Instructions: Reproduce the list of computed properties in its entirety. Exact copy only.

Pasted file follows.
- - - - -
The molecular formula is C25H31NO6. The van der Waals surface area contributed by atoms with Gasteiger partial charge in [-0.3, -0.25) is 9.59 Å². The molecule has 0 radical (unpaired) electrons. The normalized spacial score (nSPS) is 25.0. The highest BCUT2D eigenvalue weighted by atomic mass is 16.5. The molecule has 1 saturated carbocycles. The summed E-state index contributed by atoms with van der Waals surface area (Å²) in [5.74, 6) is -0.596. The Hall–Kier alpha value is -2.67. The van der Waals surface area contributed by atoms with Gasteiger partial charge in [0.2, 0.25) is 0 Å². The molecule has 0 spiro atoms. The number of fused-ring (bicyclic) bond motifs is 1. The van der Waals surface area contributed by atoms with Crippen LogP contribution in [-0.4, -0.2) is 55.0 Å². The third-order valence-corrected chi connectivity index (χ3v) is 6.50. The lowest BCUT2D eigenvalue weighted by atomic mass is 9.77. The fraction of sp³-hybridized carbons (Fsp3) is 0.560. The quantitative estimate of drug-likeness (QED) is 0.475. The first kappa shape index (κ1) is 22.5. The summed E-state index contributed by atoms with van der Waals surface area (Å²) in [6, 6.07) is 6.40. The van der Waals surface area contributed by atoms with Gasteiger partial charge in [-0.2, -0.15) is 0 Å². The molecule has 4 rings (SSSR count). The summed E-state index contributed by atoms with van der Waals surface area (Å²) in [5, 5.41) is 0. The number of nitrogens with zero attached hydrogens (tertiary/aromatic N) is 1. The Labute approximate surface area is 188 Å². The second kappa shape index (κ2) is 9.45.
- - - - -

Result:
The molecular formula is C25H31NO6. The van der Waals surface area contributed by atoms with Gasteiger partial charge in [-0.3, -0.25) is 9.59 Å². The molecule has 0 radical (unpaired) electrons. The normalized spacial score (nSPS) is 25.0. The highest BCUT2D eigenvalue weighted by atomic mass is 16.5. The molecule has 1 saturated carbocycles. The summed E-state index contributed by atoms with van der Waals surface area (Å²) in [5.74, 6) is -0.596. The Hall–Kier alpha value is -2.67. The van der Waals surface area contributed by atoms with Gasteiger partial charge in [0.2, 0.25) is 0 Å². The molecule has 0 spiro atoms. The number of fused-ring (bicyclic) bond motifs is 1. The van der Waals surface area contributed by atoms with Crippen LogP contribution in [-0.4, -0.2) is 55.0 Å². The third-order valence-corrected chi connectivity index (χ3v) is 6.50. The lowest BCUT2D eigenvalue weighted by atomic mass is 9.77. The fraction of sp³-hybridized carbons (Fsp3) is 0.560. The quantitative estimate of drug-likeness (QED) is 0.475. The first kappa shape index (κ1) is 22.5. The summed E-state index contributed by atoms with van der Waals surface area (Å²) in [6, 6.07) is 6.40. The van der Waals surface area contributed by atoms with Gasteiger partial charge in [-0.2, -0.15) is 0 Å². The molecule has 4 rings (SSSR count). The summed E-state index contributed by atoms with van der Waals surface area (Å²) in [5, 5.41) is 0. The number of nitrogens with zero attached hydrogens (tertiary/aromatic N) is 1. The Labute approximate surface area is 188 Å². The second kappa shape index (κ2) is 9.45.